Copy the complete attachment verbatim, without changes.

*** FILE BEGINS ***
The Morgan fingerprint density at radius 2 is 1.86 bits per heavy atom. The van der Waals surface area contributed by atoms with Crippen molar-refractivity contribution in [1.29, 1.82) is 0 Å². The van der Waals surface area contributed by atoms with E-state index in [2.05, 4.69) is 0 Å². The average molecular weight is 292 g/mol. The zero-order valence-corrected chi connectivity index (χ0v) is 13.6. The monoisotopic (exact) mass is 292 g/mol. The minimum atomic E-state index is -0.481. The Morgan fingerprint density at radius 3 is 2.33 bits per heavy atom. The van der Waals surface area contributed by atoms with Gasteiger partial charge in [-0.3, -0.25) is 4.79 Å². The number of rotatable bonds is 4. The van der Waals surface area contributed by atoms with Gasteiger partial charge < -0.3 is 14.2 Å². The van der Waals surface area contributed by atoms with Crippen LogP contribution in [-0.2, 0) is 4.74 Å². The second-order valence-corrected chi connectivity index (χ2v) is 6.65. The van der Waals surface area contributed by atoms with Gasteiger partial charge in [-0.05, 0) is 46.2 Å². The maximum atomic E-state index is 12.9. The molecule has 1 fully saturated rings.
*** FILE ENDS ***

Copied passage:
The Morgan fingerprint density at radius 2 is 1.86 bits per heavy atom. The van der Waals surface area contributed by atoms with Crippen molar-refractivity contribution in [1.29, 1.82) is 0 Å². The van der Waals surface area contributed by atoms with E-state index in [2.05, 4.69) is 0 Å². The average molecular weight is 292 g/mol. The zero-order valence-corrected chi connectivity index (χ0v) is 13.6. The monoisotopic (exact) mass is 292 g/mol. The minimum atomic E-state index is -0.481. The Morgan fingerprint density at radius 3 is 2.33 bits per heavy atom. The van der Waals surface area contributed by atoms with Gasteiger partial charge in [-0.3, -0.25) is 4.79 Å². The number of rotatable bonds is 4. The van der Waals surface area contributed by atoms with Gasteiger partial charge < -0.3 is 14.2 Å². The van der Waals surface area contributed by atoms with Crippen LogP contribution in [-0.2, 0) is 4.74 Å². The second-order valence-corrected chi connectivity index (χ2v) is 6.65. The van der Waals surface area contributed by atoms with Gasteiger partial charge in [-0.05, 0) is 46.2 Å². The maximum atomic E-state index is 12.9. The molecule has 1 fully saturated rings.